I think you can do better. Just have ground based vertical - 20 feet to top of hut, then add 10-15 more and you should be good. No difference in look from what you planned, just all isolated from ground. Of cause you will need grounded/buried radials, but they will not be visible at all. Add remote tuner at the base of antenna and you should be good for 10-40 meters, with some luck may even reach 80 meters, but efficiency will be low.
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N5LXI
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« Reply #11 on: December 04, 2017, 10:09:54 PM »

I did this one field day running QRP. I mounted it on a camera tripod with some radial wires. As mentioned, there are many better solutions for you.
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WY7CHY
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Posts: 650




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« Reply #12 on: December 05, 2017, 06:42:47 AM »

I'm not saying you should or shouldn't use a mobile antenna as a base; but I will say that you CAN make it work. And work pretty decently if done correctly. I experimented recently with a Tarheel 200 antenna that my friend sold me really cheap. He sold his big pickup and didn't replace it. Sold me the Tarheel and all cabling for $100. Not wanting to put in on a vehicle, I decided to try experimenting with it. I already have an 80m Loop antenna and a vertical; so I didn't need to hook up the tarheel. But I'm more into tinkering than talking with radio gear.

Anyway, using an idea I saw from repdesign; I built a ring that held 8 each 3/8 24 nuts to mount hamsticks on. Long story short, I mounted the Tarheel 200 on the roof of my house. It stands about 10-12 feet tall. For a ground plane, I used the ring I built (You can buy one for about $50) and mounted 8 hamsticks as radials for the ground plane. 3 each for 80m; 3 each for 40m; and 2 each for 20m. And with the antenna tunable, I'm also able to tune up 17&15 meters. All tuning in the 45-55 ohms at resonance and capacitance/inductance almost to 0. Now; is it the most efficient antenna? No. But I've hit all over the entire USA with it. And being it's a vertical, I've also had some luck doing DX on 20m to Europe and central america.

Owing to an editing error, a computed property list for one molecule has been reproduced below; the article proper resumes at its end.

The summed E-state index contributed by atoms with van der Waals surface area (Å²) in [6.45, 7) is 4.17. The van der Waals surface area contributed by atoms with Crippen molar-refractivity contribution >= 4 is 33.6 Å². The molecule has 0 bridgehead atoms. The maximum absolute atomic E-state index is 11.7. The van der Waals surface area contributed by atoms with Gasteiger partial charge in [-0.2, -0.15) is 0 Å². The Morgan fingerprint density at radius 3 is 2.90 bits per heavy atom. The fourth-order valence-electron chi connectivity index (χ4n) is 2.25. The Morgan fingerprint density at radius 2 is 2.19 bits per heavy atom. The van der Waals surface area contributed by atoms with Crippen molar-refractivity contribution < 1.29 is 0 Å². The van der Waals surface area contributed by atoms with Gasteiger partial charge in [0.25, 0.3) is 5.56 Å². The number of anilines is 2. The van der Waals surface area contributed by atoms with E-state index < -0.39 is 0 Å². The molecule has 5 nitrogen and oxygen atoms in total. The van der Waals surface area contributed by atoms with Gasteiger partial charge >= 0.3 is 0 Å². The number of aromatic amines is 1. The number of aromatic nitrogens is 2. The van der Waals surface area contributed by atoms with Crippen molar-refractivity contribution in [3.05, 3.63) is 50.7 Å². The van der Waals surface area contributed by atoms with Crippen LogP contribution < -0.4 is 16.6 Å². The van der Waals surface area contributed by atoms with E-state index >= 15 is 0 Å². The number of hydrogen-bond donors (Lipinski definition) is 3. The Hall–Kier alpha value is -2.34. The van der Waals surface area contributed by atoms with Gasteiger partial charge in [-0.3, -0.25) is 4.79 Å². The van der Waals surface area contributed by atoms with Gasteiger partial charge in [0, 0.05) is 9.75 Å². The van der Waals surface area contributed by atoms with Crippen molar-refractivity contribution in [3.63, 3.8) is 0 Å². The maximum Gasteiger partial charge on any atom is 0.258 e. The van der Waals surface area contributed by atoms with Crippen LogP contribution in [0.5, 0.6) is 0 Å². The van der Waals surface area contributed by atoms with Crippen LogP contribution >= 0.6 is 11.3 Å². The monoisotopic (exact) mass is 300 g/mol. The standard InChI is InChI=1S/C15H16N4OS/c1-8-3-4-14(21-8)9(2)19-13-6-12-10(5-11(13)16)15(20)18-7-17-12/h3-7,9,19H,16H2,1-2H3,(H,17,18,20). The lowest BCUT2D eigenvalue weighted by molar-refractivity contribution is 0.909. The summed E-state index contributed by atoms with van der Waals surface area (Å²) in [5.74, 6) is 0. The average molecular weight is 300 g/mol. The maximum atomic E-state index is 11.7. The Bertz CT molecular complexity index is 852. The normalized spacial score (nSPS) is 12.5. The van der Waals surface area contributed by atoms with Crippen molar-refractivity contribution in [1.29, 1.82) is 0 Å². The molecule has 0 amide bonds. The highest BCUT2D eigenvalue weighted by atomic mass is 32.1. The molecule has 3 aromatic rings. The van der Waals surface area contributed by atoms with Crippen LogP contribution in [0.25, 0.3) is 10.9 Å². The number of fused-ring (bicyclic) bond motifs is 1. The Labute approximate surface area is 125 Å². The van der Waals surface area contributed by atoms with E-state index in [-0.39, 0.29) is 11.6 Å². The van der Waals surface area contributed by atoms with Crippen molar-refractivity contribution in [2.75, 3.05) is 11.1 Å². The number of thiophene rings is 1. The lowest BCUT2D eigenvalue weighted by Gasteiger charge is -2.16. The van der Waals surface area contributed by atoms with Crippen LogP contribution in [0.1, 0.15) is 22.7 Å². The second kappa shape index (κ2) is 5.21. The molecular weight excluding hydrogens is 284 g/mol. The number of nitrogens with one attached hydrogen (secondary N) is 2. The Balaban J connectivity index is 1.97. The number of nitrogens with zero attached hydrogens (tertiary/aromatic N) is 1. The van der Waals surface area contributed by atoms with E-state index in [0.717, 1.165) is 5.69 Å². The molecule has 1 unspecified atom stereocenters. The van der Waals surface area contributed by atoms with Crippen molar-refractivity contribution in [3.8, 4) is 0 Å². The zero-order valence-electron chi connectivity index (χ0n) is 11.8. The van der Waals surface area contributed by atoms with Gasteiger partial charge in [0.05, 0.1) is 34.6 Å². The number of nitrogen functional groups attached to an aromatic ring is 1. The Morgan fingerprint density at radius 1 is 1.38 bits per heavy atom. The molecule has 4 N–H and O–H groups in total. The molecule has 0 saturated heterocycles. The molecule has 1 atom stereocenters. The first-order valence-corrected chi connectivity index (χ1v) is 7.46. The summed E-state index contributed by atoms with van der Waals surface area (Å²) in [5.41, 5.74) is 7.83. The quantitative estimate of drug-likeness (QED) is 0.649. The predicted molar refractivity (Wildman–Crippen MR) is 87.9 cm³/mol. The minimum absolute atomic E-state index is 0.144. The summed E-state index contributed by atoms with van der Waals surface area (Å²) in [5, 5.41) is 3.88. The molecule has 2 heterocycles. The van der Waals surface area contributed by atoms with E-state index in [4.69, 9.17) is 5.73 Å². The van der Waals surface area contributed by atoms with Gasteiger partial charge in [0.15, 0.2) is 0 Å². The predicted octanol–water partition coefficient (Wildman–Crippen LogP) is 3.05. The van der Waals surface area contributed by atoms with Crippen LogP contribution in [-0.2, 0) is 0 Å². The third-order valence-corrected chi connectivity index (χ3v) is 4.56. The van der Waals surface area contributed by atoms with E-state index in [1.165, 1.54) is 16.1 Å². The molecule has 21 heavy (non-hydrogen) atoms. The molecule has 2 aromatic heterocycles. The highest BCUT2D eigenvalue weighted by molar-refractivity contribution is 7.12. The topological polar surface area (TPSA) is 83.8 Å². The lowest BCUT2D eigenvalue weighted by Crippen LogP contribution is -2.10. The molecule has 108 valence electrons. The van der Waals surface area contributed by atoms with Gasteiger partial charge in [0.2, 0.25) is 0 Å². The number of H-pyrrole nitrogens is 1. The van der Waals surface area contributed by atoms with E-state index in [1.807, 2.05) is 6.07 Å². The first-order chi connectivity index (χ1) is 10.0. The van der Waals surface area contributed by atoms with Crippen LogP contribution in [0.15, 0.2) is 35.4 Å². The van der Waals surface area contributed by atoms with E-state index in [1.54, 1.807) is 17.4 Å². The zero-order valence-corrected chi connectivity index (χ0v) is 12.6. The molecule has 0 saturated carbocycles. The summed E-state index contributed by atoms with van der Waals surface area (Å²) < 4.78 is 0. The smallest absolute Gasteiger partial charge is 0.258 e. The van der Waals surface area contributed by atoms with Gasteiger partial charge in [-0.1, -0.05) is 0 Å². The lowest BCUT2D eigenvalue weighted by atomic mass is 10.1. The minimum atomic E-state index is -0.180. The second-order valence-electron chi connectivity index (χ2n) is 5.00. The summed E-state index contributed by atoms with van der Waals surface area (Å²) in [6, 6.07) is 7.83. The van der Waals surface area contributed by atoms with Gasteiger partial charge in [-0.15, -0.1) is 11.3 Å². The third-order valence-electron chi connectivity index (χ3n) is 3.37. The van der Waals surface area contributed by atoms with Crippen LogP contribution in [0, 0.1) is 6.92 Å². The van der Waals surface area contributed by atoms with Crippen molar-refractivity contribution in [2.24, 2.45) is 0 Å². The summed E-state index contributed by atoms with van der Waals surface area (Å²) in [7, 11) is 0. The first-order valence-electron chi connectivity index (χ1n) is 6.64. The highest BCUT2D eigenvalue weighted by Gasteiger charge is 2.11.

Granted, I had extra hamsticks sitting around; and I got the Tarheel for only $100. So it wasn't an expensive project for me. For others, it could be expensive. Hamsticks are $18 each; so that along is almost $150 for 8 of them. A new Tarheel 200 is about $500. Used; around $250-$300. So, it can definitely get expensive. Especially compared to how cheap plane stranded wire is. You can put a loop antenna on your house, following the trim/eaves of your house; for about $20-$30. (That's how I have my loop because I don't have trees to work with). My loop has hit most of europe, russia, central america, south america, all USA, canada, hawaii, and other places. But.... for the person who simply cannot put up a wire antenna; because of rental, property, etc. a mobile antenna CAN BE MADE to work. Especially if it's something like a screwdriver antenna (Tarheel, scorpion).
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Born Wild - Raised Proud: 73
Cheyenne, Wyoming
KC3BBI
Member

Posts: 72




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« Reply #13 on: December 05, 2017, 10:10:23 PM »

If you are going to put the Hustler resonator on a 20' pole then you might just as well buy a Hustler 5BTV vertical. I now have one. It is a Hustler 80M resonator atop a 17' pole but that pole also has 10, 15, 20M traps, and 40M so its a 17' pole with all the bands and with better efficiency than the resonators because 17' is tall enough for full size 1/4 wavelengths on 10, 15, 20M.

No elevated radials are needed. I have them buried in the ground.
I agree, the 5btv is not going to stand out as being obnoxious looking and it has a good dx performance and will permit you to use 5 bands or 6 bands. The antenna does, however, need ground radials. They dont work well without it.
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VE7ABC
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Posts: 35




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« Reply #14 on: December 08, 2017, 02:08:34 PM »

Thanks to all for your suggestions and insight.  You've given me a lot to ponder over.  I'll need to get out and look the property over and see about a 5BTV or similar.  With the only workable antenna location in "MY" property, radials could be an issue.